He is skeptical about claims of cost savings, in part because many cities force these systems to incorporate expensive fire-safety designs. "From a fire-code standpoint, a lot of municipalities find it very difficult to plan for them," Hammerschlag says. "In Chicago, they’ve forced people to install concrete to separate the floors. The whole fire issue has to be vetted, and this has certainly not been done at a national level."
Other practical problems exist. "Say it’s an office building: you have major queueing issues during rush hour when people are entering. Most city planners hate curb cuts, but you end up needing more curb cuts than [you would with] a typical garage, unless you get lucky and can enter the structure from a side street."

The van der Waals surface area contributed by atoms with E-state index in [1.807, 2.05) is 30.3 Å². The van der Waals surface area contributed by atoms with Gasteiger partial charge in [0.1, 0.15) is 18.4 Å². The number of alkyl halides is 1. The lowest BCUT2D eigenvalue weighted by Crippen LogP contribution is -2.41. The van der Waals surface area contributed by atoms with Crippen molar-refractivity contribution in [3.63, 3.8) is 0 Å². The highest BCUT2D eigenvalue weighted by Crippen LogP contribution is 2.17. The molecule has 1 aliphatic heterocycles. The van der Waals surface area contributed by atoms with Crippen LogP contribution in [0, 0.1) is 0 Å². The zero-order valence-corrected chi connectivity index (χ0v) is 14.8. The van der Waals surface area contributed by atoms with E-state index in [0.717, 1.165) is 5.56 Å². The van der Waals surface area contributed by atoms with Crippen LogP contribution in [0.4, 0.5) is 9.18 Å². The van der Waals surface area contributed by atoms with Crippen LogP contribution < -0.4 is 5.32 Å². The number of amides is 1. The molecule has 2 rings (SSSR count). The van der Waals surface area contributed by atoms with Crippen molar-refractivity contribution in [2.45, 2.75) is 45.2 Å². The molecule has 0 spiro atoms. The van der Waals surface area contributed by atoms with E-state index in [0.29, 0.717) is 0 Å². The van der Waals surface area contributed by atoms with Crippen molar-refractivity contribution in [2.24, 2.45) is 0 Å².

Hammerschlag sees the systems as enormous elevators, with similar problems but on a much larger scale and under much harsher conditions. "Parking is not a real friendly environment," he notes. "In Chicago, our garages have to operate in temperatures [ranging] from minus 20 to 110 degrees [Fahrenheit]. Doors and elevators freeze up. They are not maintenance free. And God help you when they break down. This is one area where I don’t want to be a pioneer."
Robert R. "Bud" Ovrom, general manager of the Los Angeles Department of Building and Safety, has heard all these criticisms, but still supports the concept. His department conducted an 18-month survey of the technology before approving two recent projects in Los Angeles—for 15 and 17 cars each—with another currently under environmental review. And he has tracked larger southern California robo-parking projects in Santa Monica and West Hollywood; the Santa Monica development includes 385 stalls for a UCLA outpatient hospital.